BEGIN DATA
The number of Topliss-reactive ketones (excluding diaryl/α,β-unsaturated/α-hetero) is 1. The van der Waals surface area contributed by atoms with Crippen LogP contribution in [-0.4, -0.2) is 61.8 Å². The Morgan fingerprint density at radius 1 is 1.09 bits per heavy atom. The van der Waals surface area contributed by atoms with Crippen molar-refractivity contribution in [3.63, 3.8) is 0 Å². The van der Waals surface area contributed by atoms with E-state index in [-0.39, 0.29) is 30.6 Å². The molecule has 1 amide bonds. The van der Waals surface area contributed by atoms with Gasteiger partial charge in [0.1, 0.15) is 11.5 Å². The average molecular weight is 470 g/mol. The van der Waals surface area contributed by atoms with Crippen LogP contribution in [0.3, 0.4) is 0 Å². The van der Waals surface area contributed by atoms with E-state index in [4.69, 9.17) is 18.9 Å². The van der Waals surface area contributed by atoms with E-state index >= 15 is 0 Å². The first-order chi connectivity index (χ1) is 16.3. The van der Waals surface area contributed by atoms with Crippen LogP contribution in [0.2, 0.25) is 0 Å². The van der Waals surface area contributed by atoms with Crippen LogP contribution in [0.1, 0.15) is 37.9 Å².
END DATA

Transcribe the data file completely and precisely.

The number of Topliss-reactive ketones (excluding diaryl/α,β-unsaturated/α-hetero) is 1. The van der Waals surface area contributed by atoms with Crippen LogP contribution in [-0.4, -0.2) is 61.8 Å². The Morgan fingerprint density at radius 1 is 1.09 bits per heavy atom. The van der Waals surface area contributed by atoms with Crippen molar-refractivity contribution in [3.63, 3.8) is 0 Å². The van der Waals surface area contributed by atoms with E-state index in [-0.39, 0.29) is 30.6 Å². The molecule has 1 amide bonds. The van der Waals surface area contributed by atoms with Gasteiger partial charge in [0.1, 0.15) is 11.5 Å². The average molecular weight is 470 g/mol. The van der Waals surface area contributed by atoms with Crippen LogP contribution in [0.3, 0.4) is 0 Å². The van der Waals surface area contributed by atoms with E-state index in [4.69, 9.17) is 18.9 Å². The van der Waals surface area contributed by atoms with E-state index >= 15 is 0 Å². The first-order chi connectivity index (χ1) is 16.3. The van der Waals surface area contributed by atoms with Crippen LogP contribution in [0.2, 0.25) is 0 Å². The van der Waals surface area contributed by atoms with Crippen LogP contribution in [0.1, 0.15) is 37.9 Å².